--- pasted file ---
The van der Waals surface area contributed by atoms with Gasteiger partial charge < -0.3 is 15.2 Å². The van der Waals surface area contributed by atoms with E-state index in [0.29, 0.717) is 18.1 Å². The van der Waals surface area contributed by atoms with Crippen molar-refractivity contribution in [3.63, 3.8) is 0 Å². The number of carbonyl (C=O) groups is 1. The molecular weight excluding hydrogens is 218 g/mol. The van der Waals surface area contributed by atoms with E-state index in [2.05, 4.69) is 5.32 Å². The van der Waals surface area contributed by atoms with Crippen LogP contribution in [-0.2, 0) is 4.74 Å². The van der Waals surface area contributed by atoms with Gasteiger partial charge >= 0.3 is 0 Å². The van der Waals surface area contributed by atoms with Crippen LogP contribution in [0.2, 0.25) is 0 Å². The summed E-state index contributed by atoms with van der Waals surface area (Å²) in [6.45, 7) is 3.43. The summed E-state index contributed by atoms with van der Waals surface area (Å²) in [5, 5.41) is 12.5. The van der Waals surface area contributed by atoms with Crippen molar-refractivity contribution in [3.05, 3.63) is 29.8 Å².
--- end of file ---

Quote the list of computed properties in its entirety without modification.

The van der Waals surface area contributed by atoms with Gasteiger partial charge < -0.3 is 15.2 Å². The van der Waals surface area contributed by atoms with E-state index in [0.29, 0.717) is 18.1 Å². The van der Waals surface area contributed by atoms with Crippen molar-refractivity contribution in [3.63, 3.8) is 0 Å². The number of carbonyl (C=O) groups is 1. The molecular weight excluding hydrogens is 218 g/mol. The van der Waals surface area contributed by atoms with E-state index in [2.05, 4.69) is 5.32 Å². The van der Waals surface area contributed by atoms with Crippen LogP contribution in [-0.2, 0) is 4.74 Å². The van der Waals surface area contributed by atoms with Gasteiger partial charge >= 0.3 is 0 Å². The van der Waals surface area contributed by atoms with Crippen LogP contribution in [0.2, 0.25) is 0 Å². The summed E-state index contributed by atoms with van der Waals surface area (Å²) in [6.45, 7) is 3.43. The summed E-state index contributed by atoms with van der Waals surface area (Å²) in [5, 5.41) is 12.5. The van der Waals surface area contributed by atoms with Crippen molar-refractivity contribution in [3.05, 3.63) is 29.8 Å².